In an industry so reliant on reputation, loyalty and recommendation, there is concern that after Brexit businesses won’t have the staff to carry out basic functionality and keep consumers happy and returning. Darren Seward, hospitality specialist at commercial insurer NFU Mutual, explains.
Just a handful of businesses had been able to plan or prepare for Brexit in 2017, which is unsurprising given the ‘unknown’ to plan for. While it may seem impossible to prepare right now, businesses should start thinking about how they would manage a changed employment and supplier landscape. For example, some businesses have started working with colleges to help make hospitality more attractive to young British people.
My hope for the year ahead is that we will begin to have reassurances and answers to give businesses the proper time and head space to plan.
That said, the way that the foodservice industry approaches supply strategies is already changing. A Brexit-induced drop in the value of sterling has contributed to significant price rises in imported produce, forcing retailers and hospitality businesses to improve supply efficiencies, reduce margins or increase prices for consumers. In attempts to offset rising import costs, businesses are bidding to source more goods produced in Britain.
Our research also found that 99% of consumers would buy more British or local food if retailers made it easier for them, with almost half (49%) considering products to be ‘most British’ when the ingredients are grown here. British food also has its advantages through a shorter and better regulated supply chain that may be more manageable and less likely to be susceptible to fraud.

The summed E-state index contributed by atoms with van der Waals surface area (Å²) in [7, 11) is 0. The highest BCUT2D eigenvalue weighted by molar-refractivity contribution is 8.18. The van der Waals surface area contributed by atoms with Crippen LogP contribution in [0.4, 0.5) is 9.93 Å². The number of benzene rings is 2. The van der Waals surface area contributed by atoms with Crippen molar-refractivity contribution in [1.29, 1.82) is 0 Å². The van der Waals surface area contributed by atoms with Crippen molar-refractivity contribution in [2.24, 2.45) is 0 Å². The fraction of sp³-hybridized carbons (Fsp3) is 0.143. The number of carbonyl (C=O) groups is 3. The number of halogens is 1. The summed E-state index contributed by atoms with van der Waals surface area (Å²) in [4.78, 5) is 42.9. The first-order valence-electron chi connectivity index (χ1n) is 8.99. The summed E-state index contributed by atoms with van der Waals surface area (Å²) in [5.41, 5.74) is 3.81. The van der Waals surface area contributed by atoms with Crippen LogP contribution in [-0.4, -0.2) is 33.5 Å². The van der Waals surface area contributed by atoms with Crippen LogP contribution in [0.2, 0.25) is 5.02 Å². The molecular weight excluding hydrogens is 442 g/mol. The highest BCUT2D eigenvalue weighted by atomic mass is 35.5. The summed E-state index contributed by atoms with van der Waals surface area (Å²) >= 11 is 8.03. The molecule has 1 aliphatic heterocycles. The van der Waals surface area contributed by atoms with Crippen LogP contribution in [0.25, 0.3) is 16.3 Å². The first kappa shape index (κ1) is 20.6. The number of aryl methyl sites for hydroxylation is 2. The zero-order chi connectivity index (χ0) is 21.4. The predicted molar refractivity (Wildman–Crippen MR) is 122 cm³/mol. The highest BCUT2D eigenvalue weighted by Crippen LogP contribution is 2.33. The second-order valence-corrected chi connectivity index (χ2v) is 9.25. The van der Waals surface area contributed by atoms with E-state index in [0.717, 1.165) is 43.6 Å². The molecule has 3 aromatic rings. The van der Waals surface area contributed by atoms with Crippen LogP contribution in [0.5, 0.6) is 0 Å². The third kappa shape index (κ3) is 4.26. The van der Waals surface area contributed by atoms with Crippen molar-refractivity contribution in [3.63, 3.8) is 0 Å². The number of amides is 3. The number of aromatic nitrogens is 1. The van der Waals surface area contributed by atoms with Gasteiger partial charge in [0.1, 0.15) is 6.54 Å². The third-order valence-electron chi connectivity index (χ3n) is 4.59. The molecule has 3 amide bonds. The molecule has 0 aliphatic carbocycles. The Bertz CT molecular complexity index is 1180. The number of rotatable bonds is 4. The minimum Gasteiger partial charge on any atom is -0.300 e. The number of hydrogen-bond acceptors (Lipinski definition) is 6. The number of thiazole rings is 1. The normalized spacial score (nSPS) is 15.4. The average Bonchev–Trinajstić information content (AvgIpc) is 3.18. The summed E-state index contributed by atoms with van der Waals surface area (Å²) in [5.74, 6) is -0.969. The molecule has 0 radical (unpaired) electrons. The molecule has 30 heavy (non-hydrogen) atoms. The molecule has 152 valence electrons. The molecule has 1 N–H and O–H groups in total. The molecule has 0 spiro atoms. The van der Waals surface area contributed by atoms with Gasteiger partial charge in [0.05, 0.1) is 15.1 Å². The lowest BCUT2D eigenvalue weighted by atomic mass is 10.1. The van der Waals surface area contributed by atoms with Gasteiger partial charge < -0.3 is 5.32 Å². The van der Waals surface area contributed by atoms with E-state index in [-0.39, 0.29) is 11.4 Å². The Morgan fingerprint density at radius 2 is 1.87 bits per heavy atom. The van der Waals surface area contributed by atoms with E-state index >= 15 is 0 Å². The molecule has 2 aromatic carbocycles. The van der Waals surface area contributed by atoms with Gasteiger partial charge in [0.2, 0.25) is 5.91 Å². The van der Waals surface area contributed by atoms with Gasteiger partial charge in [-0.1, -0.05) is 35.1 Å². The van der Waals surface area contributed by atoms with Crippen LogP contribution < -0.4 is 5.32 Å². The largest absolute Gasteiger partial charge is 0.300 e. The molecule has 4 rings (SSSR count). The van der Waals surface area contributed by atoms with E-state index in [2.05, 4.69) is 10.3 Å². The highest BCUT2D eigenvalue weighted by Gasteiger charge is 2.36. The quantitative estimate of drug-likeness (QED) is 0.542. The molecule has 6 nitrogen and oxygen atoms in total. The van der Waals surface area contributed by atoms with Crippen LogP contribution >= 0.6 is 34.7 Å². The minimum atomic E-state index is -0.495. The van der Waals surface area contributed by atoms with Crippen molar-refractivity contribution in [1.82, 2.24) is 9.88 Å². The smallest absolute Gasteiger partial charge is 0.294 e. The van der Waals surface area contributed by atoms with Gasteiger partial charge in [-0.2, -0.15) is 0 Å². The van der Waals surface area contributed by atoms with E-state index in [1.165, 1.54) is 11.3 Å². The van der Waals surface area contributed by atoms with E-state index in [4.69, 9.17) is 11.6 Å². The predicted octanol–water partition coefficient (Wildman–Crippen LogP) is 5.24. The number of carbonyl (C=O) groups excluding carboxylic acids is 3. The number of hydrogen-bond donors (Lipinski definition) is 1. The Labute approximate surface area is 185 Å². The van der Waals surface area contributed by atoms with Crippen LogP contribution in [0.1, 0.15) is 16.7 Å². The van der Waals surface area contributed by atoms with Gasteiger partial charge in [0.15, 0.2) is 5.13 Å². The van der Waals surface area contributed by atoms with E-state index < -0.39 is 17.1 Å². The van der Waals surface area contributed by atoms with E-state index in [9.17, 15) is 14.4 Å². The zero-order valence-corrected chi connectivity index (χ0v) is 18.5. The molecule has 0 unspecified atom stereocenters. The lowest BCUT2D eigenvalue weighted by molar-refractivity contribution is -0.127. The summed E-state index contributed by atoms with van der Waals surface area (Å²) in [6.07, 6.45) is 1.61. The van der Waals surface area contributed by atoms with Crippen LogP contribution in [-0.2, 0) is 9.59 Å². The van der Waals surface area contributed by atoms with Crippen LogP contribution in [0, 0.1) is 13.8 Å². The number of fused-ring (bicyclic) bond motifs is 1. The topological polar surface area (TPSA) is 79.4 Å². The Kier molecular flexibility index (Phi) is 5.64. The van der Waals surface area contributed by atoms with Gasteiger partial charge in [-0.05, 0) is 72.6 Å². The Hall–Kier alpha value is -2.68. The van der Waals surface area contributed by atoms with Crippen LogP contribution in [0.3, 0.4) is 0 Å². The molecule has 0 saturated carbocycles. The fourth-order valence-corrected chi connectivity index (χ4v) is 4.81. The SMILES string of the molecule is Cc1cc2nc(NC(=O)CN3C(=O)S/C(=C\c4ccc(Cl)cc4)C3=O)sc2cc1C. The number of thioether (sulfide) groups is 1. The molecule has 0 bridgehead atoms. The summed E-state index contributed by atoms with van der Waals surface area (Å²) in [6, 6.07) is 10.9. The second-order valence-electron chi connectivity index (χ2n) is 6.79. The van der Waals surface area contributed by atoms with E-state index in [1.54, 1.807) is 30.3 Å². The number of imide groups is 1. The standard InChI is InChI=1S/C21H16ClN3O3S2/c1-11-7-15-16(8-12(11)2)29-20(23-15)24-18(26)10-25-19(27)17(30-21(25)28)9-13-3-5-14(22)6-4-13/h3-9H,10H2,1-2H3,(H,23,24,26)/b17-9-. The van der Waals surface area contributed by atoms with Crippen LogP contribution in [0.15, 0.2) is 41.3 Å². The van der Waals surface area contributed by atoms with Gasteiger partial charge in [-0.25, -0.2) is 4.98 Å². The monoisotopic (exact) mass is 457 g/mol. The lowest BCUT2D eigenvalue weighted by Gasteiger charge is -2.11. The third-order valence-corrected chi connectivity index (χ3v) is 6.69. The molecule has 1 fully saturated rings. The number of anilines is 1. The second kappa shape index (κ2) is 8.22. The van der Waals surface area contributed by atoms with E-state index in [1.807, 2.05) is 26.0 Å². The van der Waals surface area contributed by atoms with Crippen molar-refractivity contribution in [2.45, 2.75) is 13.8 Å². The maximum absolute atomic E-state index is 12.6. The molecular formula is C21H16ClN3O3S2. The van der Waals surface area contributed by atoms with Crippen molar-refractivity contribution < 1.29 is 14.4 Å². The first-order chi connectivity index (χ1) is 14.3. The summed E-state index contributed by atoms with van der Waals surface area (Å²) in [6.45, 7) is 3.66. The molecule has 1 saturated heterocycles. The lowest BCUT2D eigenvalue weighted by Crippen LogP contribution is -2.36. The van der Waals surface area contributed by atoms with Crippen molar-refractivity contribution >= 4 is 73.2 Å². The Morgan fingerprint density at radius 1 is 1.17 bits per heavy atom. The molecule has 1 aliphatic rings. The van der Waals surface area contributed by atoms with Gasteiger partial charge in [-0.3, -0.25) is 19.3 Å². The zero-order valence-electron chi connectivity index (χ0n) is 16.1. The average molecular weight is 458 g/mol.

Hospitality businesses should familiarise themselves with the potential effects and the vulnerabilities they may be exposed to as a result of Brexit, to safeguard against potential unexpected consequences such as increased import costs that may encourage alternative – and less secure – means of supply.
Business owners may feel at the mercy of food producers to mitigate risk, but they too have a duty to ensure that the food they sell is legitimate and safe and to improve consumer confidence, especially given that they are not immune to the reputational consequences of not doing so.
Statistics from the Hotel (and Hospitality) Confidence Report:
• The balance of opinion was that Brexit will have a negative impact: 32% of the total sample held this view, compared to 11% predicting a positive impact and 12%, no significant impact. The majority, 45%, said that it was too early to say
• When asked about their plans for Brexit, almost nine out of ten were unable to comment
• The top concern for the hospitality industry as a whole in 2017 was political and economic instability as a result of Brexit negotiations (47%)
• A skills shortage was the second biggest concern (45%) for hospitality businesses
• Respondents said that Brexit posed an opportunity for the industry to focus on the workforce and developing skills – especially in response to Brexit and the need to increasingly look towards UK workers
Statistics from the NFU Mutual Food Fraud Report:
• 27% of people are concerned about how Brexit will affect the UK food industry and 30% have little knowledge about food regulation
• A third of consumers believe that food crime is likely to increase in the future, which may be a product of Brexit and general economic and global uncertainty
• Only one in ten people have confidence in the global food chain
• 99% of consumers would buy more British food if retailers made it available to them